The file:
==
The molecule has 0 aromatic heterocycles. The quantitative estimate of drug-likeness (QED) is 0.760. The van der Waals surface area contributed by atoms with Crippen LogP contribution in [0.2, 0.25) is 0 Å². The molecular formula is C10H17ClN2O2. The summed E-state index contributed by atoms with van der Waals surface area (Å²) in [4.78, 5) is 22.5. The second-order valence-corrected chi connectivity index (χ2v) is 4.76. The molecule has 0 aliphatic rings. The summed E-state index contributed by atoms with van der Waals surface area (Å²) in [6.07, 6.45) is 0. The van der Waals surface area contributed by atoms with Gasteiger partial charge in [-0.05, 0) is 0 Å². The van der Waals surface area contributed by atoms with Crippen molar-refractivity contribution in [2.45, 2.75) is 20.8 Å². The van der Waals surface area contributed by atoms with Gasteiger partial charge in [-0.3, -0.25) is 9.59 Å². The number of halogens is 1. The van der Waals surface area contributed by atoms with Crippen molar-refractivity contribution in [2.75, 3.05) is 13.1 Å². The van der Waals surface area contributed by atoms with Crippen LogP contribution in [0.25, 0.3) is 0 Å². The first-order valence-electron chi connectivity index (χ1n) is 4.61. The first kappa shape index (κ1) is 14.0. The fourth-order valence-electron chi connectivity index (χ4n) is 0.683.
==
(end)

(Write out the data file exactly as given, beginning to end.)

The molecule has 0 aromatic heterocycles. The quantitative estimate of drug-likeness (QED) is 0.760. The van der Waals surface area contributed by atoms with Crippen LogP contribution in [0.2, 0.25) is 0 Å². The molecular formula is C10H17ClN2O2. The summed E-state index contributed by atoms with van der Waals surface area (Å²) in [4.78, 5) is 22.5. The second-order valence-corrected chi connectivity index (χ2v) is 4.76. The molecule has 0 aliphatic rings. The summed E-state index contributed by atoms with van der Waals surface area (Å²) in [6.07, 6.45) is 0. The van der Waals surface area contributed by atoms with Gasteiger partial charge in [-0.05, 0) is 0 Å². The van der Waals surface area contributed by atoms with Crippen molar-refractivity contribution in [2.45, 2.75) is 20.8 Å². The van der Waals surface area contributed by atoms with Gasteiger partial charge in [-0.3, -0.25) is 9.59 Å². The number of halogens is 1. The van der Waals surface area contributed by atoms with Crippen molar-refractivity contribution in [2.75, 3.05) is 13.1 Å². The van der Waals surface area contributed by atoms with Crippen LogP contribution in [0.25, 0.3) is 0 Å². The first-order valence-electron chi connectivity index (χ1n) is 4.61. The first kappa shape index (κ1) is 14.0. The fourth-order valence-electron chi connectivity index (χ4n) is 0.683.